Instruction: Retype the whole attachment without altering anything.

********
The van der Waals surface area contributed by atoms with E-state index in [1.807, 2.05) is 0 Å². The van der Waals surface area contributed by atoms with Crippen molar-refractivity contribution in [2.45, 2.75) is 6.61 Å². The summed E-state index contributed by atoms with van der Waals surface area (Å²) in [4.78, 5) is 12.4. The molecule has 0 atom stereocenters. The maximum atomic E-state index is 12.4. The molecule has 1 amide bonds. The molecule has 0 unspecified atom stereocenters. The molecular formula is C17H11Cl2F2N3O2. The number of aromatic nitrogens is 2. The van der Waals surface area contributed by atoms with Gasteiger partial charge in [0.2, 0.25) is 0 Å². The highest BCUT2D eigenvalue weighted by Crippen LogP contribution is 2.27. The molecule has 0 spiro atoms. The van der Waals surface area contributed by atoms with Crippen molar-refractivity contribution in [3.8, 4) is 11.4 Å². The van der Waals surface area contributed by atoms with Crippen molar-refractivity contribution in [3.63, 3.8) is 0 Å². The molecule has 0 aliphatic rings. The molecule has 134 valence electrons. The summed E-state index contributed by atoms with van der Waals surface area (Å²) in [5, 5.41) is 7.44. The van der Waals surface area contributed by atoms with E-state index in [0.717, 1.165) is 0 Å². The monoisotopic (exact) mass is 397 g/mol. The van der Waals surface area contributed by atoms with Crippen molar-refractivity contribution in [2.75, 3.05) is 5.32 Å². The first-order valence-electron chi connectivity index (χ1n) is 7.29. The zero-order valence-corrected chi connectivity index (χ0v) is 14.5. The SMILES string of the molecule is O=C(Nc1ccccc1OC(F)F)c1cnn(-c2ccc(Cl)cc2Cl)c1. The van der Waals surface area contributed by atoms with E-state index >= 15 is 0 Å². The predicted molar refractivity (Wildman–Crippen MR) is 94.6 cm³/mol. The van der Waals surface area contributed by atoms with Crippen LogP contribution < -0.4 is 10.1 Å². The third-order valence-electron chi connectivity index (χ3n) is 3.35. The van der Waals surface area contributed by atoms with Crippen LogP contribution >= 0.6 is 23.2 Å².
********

The van der Waals surface area contributed by atoms with E-state index in [1.807, 2.05) is 0 Å². The van der Waals surface area contributed by atoms with Crippen molar-refractivity contribution in [2.45, 2.75) is 6.61 Å². The summed E-state index contributed by atoms with van der Waals surface area (Å²) in [4.78, 5) is 12.4. The molecule has 0 atom stereocenters. The maximum atomic E-state index is 12.4. The molecule has 1 amide bonds. The molecule has 0 unspecified atom stereocenters. The molecular formula is C17H11Cl2F2N3O2. The number of aromatic nitrogens is 2. The van der Waals surface area contributed by atoms with Gasteiger partial charge in [0.2, 0.25) is 0 Å². The highest BCUT2D eigenvalue weighted by Crippen LogP contribution is 2.27. The molecule has 0 spiro atoms. The van der Waals surface area contributed by atoms with Crippen molar-refractivity contribution in [3.8, 4) is 11.4 Å². The van der Waals surface area contributed by atoms with Crippen molar-refractivity contribution in [3.63, 3.8) is 0 Å². The molecule has 0 aliphatic rings. The molecule has 134 valence electrons. The summed E-state index contributed by atoms with van der Waals surface area (Å²) in [5, 5.41) is 7.44. The van der Waals surface area contributed by atoms with E-state index in [0.717, 1.165) is 0 Å². The monoisotopic (exact) mass is 397 g/mol. The van der Waals surface area contributed by atoms with Crippen molar-refractivity contribution in [2.75, 3.05) is 5.32 Å². The first-order valence-electron chi connectivity index (χ1n) is 7.29. The zero-order valence-corrected chi connectivity index (χ0v) is 14.5. The SMILES string of the molecule is O=C(Nc1ccccc1OC(F)F)c1cnn(-c2ccc(Cl)cc2Cl)c1. The van der Waals surface area contributed by atoms with E-state index >= 15 is 0 Å². The predicted molar refractivity (Wildman–Crippen MR) is 94.6 cm³/mol. The van der Waals surface area contributed by atoms with Crippen LogP contribution < -0.4 is 10.1 Å². The third-order valence-electron chi connectivity index (χ3n) is 3.35. The van der Waals surface area contributed by atoms with Crippen LogP contribution >= 0.6 is 23.2 Å².